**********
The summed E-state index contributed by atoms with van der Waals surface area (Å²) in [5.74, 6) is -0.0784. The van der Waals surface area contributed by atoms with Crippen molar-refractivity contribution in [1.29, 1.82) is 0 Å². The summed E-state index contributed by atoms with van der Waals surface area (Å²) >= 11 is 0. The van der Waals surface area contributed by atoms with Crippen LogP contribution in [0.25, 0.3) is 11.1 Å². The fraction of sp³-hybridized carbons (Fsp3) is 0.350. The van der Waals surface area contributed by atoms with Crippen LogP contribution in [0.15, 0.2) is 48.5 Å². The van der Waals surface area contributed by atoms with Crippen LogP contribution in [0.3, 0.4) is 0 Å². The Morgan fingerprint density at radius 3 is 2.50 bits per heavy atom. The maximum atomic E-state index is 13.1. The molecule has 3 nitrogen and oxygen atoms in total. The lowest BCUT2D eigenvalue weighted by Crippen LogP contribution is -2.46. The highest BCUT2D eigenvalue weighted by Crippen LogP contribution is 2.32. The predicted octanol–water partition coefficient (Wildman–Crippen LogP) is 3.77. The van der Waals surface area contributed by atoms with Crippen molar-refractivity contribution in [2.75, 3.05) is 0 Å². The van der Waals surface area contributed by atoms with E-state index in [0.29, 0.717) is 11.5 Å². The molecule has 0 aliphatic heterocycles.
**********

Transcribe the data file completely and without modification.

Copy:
The summed E-state index contributed by atoms with van der Waals surface area (Å²) in [5.74, 6) is -0.0784. The van der Waals surface area contributed by atoms with Crippen molar-refractivity contribution in [1.29, 1.82) is 0 Å². The summed E-state index contributed by atoms with van der Waals surface area (Å²) >= 11 is 0. The van der Waals surface area contributed by atoms with Crippen LogP contribution in [0.25, 0.3) is 11.1 Å². The fraction of sp³-hybridized carbons (Fsp3) is 0.350. The van der Waals surface area contributed by atoms with Crippen LogP contribution in [0.15, 0.2) is 48.5 Å². The van der Waals surface area contributed by atoms with Crippen LogP contribution in [0.3, 0.4) is 0 Å². The Morgan fingerprint density at radius 3 is 2.50 bits per heavy atom. The maximum atomic E-state index is 13.1. The molecule has 3 nitrogen and oxygen atoms in total. The lowest BCUT2D eigenvalue weighted by Crippen LogP contribution is -2.46. The highest BCUT2D eigenvalue weighted by Crippen LogP contribution is 2.32. The predicted octanol–water partition coefficient (Wildman–Crippen LogP) is 3.77. The van der Waals surface area contributed by atoms with Crippen molar-refractivity contribution in [2.75, 3.05) is 0 Å². The van der Waals surface area contributed by atoms with E-state index in [0.29, 0.717) is 11.5 Å². The molecule has 0 aliphatic heterocycles.